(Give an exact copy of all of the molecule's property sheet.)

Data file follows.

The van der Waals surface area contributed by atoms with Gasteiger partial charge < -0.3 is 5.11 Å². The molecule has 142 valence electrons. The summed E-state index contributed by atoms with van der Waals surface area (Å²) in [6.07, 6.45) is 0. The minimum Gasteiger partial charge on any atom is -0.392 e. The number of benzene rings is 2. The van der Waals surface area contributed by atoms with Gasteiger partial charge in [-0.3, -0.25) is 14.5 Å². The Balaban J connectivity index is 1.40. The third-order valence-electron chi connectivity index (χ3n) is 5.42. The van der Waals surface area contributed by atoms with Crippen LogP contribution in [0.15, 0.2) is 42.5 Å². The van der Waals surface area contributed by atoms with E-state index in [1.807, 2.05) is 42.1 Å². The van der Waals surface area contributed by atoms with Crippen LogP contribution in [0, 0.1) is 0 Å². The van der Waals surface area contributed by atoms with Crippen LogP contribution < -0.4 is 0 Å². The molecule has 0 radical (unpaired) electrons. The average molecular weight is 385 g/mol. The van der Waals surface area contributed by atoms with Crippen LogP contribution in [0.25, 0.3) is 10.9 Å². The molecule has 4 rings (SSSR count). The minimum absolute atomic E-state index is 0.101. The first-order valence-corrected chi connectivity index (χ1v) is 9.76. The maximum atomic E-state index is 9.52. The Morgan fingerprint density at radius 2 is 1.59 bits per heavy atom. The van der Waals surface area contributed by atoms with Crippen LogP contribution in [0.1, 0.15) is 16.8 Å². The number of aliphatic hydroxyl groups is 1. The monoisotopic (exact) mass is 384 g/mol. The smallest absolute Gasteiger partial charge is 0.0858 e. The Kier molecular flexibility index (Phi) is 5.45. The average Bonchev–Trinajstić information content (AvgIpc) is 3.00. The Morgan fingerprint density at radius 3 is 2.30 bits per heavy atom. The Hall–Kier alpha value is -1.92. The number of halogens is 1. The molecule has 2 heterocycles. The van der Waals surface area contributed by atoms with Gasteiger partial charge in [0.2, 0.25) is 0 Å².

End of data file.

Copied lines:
The van der Waals surface area contributed by atoms with Gasteiger partial charge < -0.3 is 5.11 Å². The molecule has 142 valence electrons. The summed E-state index contributed by atoms with van der Waals surface area (Å²) in [6.07, 6.45) is 0. The minimum Gasteiger partial charge on any atom is -0.392 e. The number of benzene rings is 2. The van der Waals surface area contributed by atoms with Gasteiger partial charge in [-0.3, -0.25) is 14.5 Å². The Balaban J connectivity index is 1.40. The third-order valence-electron chi connectivity index (χ3n) is 5.42. The van der Waals surface area contributed by atoms with Crippen LogP contribution in [0.15, 0.2) is 42.5 Å². The van der Waals surface area contributed by atoms with E-state index in [1.807, 2.05) is 42.1 Å². The van der Waals surface area contributed by atoms with Crippen LogP contribution in [0, 0.1) is 0 Å². The van der Waals surface area contributed by atoms with Crippen LogP contribution < -0.4 is 0 Å². The molecule has 0 radical (unpaired) electrons. The average molecular weight is 385 g/mol. The van der Waals surface area contributed by atoms with Crippen LogP contribution in [0.25, 0.3) is 10.9 Å². The molecule has 4 rings (SSSR count). The minimum absolute atomic E-state index is 0.101. The first-order valence-corrected chi connectivity index (χ1v) is 9.76. The maximum atomic E-state index is 9.52. The Morgan fingerprint density at radius 2 is 1.59 bits per heavy atom. The van der Waals surface area contributed by atoms with Crippen LogP contribution in [0.1, 0.15) is 16.8 Å². The number of aliphatic hydroxyl groups is 1. The monoisotopic (exact) mass is 384 g/mol. The smallest absolute Gasteiger partial charge is 0.0858 e. The Kier molecular flexibility index (Phi) is 5.45. The average Bonchev–Trinajstić information content (AvgIpc) is 3.00. The Morgan fingerprint density at radius 3 is 2.30 bits per heavy atom. The Hall–Kier alpha value is -1.92. The number of halogens is 1. The molecule has 2 heterocycles. The van der Waals surface area contributed by atoms with Gasteiger partial charge in [0.2, 0.25) is 0 Å².